Mar.    20, 1949
Mar.    20, 1949
Mar.    20, 1949
Mar.    20, 1949
Mar.    28, 1949
Mar.    28, 1949
Mar.   28, 1949
Mar.    28, 1949
Mar.    28, 1949
518
NYYN
508
NZZN
512
PMMP
505
PNNP
514
POOP
498
PSSP
508
PTTP
504
PUUP
512
PWWP
504
PXXP
507
PYYP
502
PZZP
504
RZZR
489
SAAS
509
SBBS
505
sees
510
SDDS
503
SEES
506
SHHS
505
SIIS
514
SJJS
508
SKKS
505
SLLS
505
SMMS
507
SNNS
513
SOOS
510
SPPS
516
STTS
511
SUUS
504
SWWS
515
SXXS
507
SYYS
513
szzs
515
TDDT
510
TEET
507
THHT
TUT
526 REPORT OF PROVINCIAL FISHERIES DEPARTMENT.
Table XX.—Tags inserted during 1949 Spawning Season—Continued.
S 85
Code
Letters.
Tagging
Code.
Area.
Place.
Date.
Number.
TJJT
131
13B
13B
13B
13B
13B
13E
13E
13E
13A
13A
13A
13A
13A
13A
13D
13D
13D
13D
13Q
13Q
13K
13K
13L
13L
13L
13L
13C
13C
13C
13C
23
14A
14a
14a
14a
14a
18
18
18
15
15
15
15
15
15
17
17
17
17
25
25
24
24
24
24
24
24
14b
14b
14b
14b
Mar.    28, 1949
Mar.      2, 1949
Mar.      2, 1949
Mar.      2, 1949
Mar.      2, 1949
Mar.      2, 1949
Mar.      4, 1949
Mar.     4, 1949
Mar.      4, 1949
Mar.      8, 1949
Mar.      8, 1949
Mar.      8, 1949
Mar.      8, 1949
Mar.      8, 1949
Mar.      8, 1949
Mar.    14, 1949
Mar.    14, 1949
Mar.    14, 1949
Mar.    14, 1949
Mar.    23, 1949
Mar.    23, 1949
Apr.      1, 1949
Apr.      1, 1949
Apr.      2, 1949
Apr.      2, 1949
Apr.      2, 1949
Apr.      2, 1949
Mar.    11, 1949
Mar.   12, 1949
Mar.    11, 1949
Mar.    11, 1949
504
TNNT
501
TOOT
509
TPPT
508
TSST
503
TUUT
510
TWWT
520
TXXT
506
TYYT
446
TZZT
Skuttle Bay	
499
UAAU
Skuttle Bay	
501
UBBU
Skuttle Bay	
500
UCCU
Skuttle Bay	
491
UDDU
Skuttle Bay	
499
UEEU
Skuttle Bay	
494
UHHU
498
UIIU
496
UJJU
495
UKKU
507
UTTU
519
UWWU
506
UXXU
499
UYYU
505
UZZU
517
WAAW
506
WBBW
503
WCCW
506
XAAX
515
XBBX
497
XCCX
500
XDDX
501
Total	
34,874 S 86 BRITISH COLUMBIA.
BIOLOGIST'S REPORT.
By D. B. Quayle, Ph.D.
The following report covers the period August 1st to December 31st, 1948.
The Province of British Columbia has a vested interest in the marine life attached
to or growing in the intertidal or littoral zone of the sea-shore. This marine life is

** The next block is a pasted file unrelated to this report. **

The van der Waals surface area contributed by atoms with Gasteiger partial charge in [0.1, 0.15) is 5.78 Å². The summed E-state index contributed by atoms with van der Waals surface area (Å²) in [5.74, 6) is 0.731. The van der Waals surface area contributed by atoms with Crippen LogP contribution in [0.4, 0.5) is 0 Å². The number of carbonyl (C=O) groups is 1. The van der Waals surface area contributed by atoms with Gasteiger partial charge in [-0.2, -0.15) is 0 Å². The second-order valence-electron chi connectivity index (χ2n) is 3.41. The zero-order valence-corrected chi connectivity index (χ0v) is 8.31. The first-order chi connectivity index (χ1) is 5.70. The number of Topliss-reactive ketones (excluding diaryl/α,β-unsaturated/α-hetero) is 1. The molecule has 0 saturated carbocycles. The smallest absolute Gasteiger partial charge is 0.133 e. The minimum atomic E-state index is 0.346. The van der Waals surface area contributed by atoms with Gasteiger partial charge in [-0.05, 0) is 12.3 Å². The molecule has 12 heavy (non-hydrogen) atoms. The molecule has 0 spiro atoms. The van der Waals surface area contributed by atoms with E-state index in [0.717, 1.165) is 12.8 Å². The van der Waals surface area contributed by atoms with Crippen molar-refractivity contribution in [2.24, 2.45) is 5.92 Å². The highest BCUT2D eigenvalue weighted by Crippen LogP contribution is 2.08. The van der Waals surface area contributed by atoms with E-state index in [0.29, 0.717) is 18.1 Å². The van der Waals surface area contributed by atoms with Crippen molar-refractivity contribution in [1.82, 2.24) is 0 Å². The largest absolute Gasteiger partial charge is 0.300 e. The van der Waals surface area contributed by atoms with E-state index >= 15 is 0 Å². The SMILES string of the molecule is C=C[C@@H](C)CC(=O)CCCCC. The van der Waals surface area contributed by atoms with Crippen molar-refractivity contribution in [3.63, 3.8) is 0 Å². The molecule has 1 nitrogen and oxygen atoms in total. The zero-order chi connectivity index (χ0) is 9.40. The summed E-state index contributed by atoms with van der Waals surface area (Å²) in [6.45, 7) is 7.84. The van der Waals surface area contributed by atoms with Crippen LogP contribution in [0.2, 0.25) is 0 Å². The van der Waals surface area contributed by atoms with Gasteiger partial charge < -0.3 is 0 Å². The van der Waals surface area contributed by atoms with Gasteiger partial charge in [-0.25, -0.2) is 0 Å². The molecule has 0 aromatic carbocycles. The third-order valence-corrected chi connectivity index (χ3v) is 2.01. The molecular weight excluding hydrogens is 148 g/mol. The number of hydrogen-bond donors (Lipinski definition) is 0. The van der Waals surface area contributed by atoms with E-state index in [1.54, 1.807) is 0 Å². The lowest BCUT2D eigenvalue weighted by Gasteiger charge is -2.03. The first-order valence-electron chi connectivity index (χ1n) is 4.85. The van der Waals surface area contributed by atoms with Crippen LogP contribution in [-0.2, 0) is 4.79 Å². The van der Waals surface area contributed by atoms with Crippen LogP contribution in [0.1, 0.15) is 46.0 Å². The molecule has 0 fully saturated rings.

recognized as including all molluscs and marine plants. To the present time, clams and
oysters and, to a limited extent, abalones and seaweed have been exploited. Several
species, as for instance the blue or edible mussel (Mytilus edulis), exist as untouched
but potential resources. The value of none of these species as a natural resource has
been fully investigated or assessed. With the increasing population of the Province
and of the Dominion, there will be an increased demand for this type of food. Therefore, the fishery resources in which the Province has an interest should be evaluated
and their potentialities measured as quickly as possible.
It is the purpose of the biological section of the Provincial Department of Fisheries to make these assessments, to investigate problems related to the development of
the shell-fish industry generally, and, in particular, to provide an advisory service to
the oyster industry of the Province.
Prior to 1930 the British Columbia oyster industry depended entirely on the
indigenous native oyster (Ostrea lurida). Now it is dependent on the imported
Japanese variety (Gryphxa gigas). In the native oyster a once valuable asset has been
lost by overfishing, with consequent depletion. This condition need not have existed
if the industry had been properly guided in cultural practices based on the biology of
the species. While the native oyster will never again be the mainstay of the industry,
it is possible for it to be utilized as a secondary species, especially by the smaller
growers, of which there are so many in this Province. The problem will be to demonstrate in a practical manner how the native species can be used as a valuable adjunct
to the Pacific variety.
The latter has now gained a strong foothold in British Columbia, and the industry
is now based on this species. Nevertheless, there are many problems. The bulk of the
seed has still to be imported from Japan, for breeding is erratic and uncertain in
British Columbia. It would be preferable for the Province to produce its own seed, and
efforts are being made to do this. In the meantime, seed must be imported, and
because of the impractical type of cultch being used in Japan, attempts are under way
to produce a more satisfactory type which can be used there as well as here. In addition, there are a number of problems in culture which require investigation if the
industry is to operate with efficiency. Production figures, compared with the acreage
under lease, indicate that efficiency and production in the industry can be materially
increased.
The clam production in British Columbia has fluctuated greatly in the past.
Doubtless, some of these fluctuations may be due to economic conditions, but there is
insufficient knowledge of the biology of the various species to determine what other
influences are operating to cause such wide differences in production. A thorough,
sustained study of all factors which influence the production of clams is essential in
order to realize the full development of the resource.
A detailed assessment of our seaweed resources is necessary, together with more